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YESTERDAY, SIR JOHN BAGOT GLUBB described the high points of Islamic culture culminating in 732, only a hundred years after the death of Muhammud. Today in Part 2, we glean tidbits from “In Search of a Lost Spain,” by Aatish Taseer, The New York Times Style Magazine, November 3, 2022, as well as from Sir John Bagot Glubb’s The Life and Times of Muhammad.

This and following images by Richard Mosse from The New York Times Style Magazine, November 3, 2022.

A Rich Heritage. Aatish Taseer cites “four plaques in the four languages of medieval Spain—Hebrew, Arabic, Latin and Castilian—the last of these commemorating the victory of ‘the great king Don Ferdinand, Lord of Castile, Toledo, León, Galicia, Seville, Cordoba, Murcia and Jaén’ over a land that was soon to become toda España to the conquering Christians, Sefarad to the Jews and Al-Andalus to the defeated Muslims.”

“The plaques marked a Christian victory,” says Tasser, “but it was not (yet) one that came at the detriment of a plural Spain. The conquering king’s son—Alfonso X, El Sabio, or “the Wise” — had grown up steeped in the Arabic culture of Al-Andalus.”

Cordoba’s Mezquita.

Tasser explains, “Al-Andalus is the term we give to all of Muslim Spain, its borders expanding and shrinking over the course of eight centuries, political configurations changing, emirates rising and falling. (Andalusia, the province, derives its name from the same word, for it was here in the south that the Islamic presence lasted longest.)”

He continues, “The demise of Al-Andalus came in 1492, the year Christopher Columbus sailed to America, with Boabdil, the last Muslim ruler of Spain, handing over the keys of Granada to the Catholic monarchs, Isabella I of Castile and Ferdinand II of Aragon.”

Mudéjar Architecture. Taseer visits Seville’s Alcazar, “among the finest examples of an art particular to Spain. Mudéjar—drawn from the Arabic mudajjan, ‘permitted to remain’—refers in the first instance to Muslim populations who chose to stay in cities under Christian rule after La Reconquista. It refers, as well, to an architectural style, one of the glories of this syncretic culture, in which Christian rulers, like Peter I, commissioned Muslim craftsmen to imbue the building techniques and ornamentation of Al-Andalus with Christian meaning.”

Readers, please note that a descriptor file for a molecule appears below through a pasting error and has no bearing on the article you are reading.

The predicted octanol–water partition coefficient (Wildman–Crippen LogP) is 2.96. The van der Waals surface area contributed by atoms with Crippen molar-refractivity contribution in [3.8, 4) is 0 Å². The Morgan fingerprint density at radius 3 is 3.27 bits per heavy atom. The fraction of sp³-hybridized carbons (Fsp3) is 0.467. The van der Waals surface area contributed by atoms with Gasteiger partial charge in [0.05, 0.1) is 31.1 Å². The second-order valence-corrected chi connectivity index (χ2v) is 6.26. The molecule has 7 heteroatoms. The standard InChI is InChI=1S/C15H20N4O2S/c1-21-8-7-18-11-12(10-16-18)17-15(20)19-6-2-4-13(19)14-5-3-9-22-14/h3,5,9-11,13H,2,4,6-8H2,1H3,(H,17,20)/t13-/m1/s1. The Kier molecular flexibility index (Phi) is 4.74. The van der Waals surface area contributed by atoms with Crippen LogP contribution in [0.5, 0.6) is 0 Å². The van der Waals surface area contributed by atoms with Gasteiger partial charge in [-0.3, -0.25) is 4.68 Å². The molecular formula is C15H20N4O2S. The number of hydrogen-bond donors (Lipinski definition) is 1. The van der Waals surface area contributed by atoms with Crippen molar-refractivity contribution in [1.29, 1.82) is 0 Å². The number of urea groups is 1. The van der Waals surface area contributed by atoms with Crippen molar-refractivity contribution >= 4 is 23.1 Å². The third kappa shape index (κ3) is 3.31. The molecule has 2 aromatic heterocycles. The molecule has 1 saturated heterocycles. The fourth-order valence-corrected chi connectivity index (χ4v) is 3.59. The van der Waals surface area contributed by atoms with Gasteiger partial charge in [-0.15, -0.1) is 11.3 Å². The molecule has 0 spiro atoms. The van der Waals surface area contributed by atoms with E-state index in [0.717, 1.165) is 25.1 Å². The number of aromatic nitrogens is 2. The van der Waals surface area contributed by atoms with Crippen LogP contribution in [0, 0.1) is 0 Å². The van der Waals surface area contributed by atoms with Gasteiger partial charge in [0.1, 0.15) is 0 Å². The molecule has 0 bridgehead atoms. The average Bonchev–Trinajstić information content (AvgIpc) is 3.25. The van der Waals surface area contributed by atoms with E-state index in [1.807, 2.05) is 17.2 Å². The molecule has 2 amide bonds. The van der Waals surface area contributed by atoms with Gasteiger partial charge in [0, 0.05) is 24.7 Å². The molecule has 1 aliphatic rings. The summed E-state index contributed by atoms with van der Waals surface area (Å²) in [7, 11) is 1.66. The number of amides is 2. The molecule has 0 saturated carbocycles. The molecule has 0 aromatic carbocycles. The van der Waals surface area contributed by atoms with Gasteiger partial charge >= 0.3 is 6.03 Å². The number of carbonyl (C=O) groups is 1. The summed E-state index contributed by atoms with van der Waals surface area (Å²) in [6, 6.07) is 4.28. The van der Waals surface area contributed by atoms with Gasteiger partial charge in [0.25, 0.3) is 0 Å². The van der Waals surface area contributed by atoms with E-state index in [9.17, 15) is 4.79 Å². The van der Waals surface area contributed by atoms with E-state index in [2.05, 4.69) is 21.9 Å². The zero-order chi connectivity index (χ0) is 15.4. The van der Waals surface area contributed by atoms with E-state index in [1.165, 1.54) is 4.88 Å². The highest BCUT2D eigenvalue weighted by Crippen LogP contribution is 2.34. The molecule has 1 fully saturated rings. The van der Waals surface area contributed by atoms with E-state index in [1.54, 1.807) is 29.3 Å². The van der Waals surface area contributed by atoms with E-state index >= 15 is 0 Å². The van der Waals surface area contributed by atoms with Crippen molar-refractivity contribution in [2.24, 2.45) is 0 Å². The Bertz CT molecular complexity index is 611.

The Courtyard of the Maidens in Seville’s Alcazar.

A Hardening of Attitudes. “If the early spirit of the Reconquest had been assimilative,” Tasser notes, “by the 15th century attitudes began to harden.… One monarchy, one religion became the order of the day, and it was not merely Jews and Muslims who were forced underground. Arabized Christians had to forsake their Mozarab rite in favor of Roman Catholicism.” 

The Spanish Inquisition continued for some 350 years; instituted in 1478, it wasn’t officially disbanded until 1834. 

A Modern Analogy. The Spanish Inquisition was not all that different from today’s extremes of Islamic practice.  By contrast, Sir John Bagot Glubb notes that the original Islamic conquests “were indeed rapid but the conversion of the conquered peoples to Islam was slow and was not achieved by force.”

Glubb’s Assessment. In the Epilogue of his book, Glubb writes, “The endless fighting and jealousy between the three great related religions—Judaism, Christianity and Islam—must surely be one of the great tragedies of human history…. We must here distinguish once again between those few members of any religious group who really try to carry out the precepts of their faith and the vast majority who are Jews, Christians or Muslims in name only, but who pursue worldly aims and are swayed by human passions.” 

Pride, a Deadly Sin. “Pride,” Glubb asserts, “is perhaps the greatest human failing which has caused the most damage in history. For the rivalry between Muslims, Christians and Jews has been almost entirely due to human vanity rather than to genuine theological differences. For what can any of us understand of the immensity of God which could possibly justify us in killing, torturing or burning alive persons who hold a slightly different theory?”

François de Salignac de la Mothe-Fénelon, 1651–1715, French theologian, archbishop, poet, and writer. Portrait by Joseph Vivien.

Glubb also thoughtfully begins his book with a quotation from François Fénelon: “We may as well tolerate all religions since God Himself tolerates them.” ds 

© Dennis Simanaitis,, 2022  

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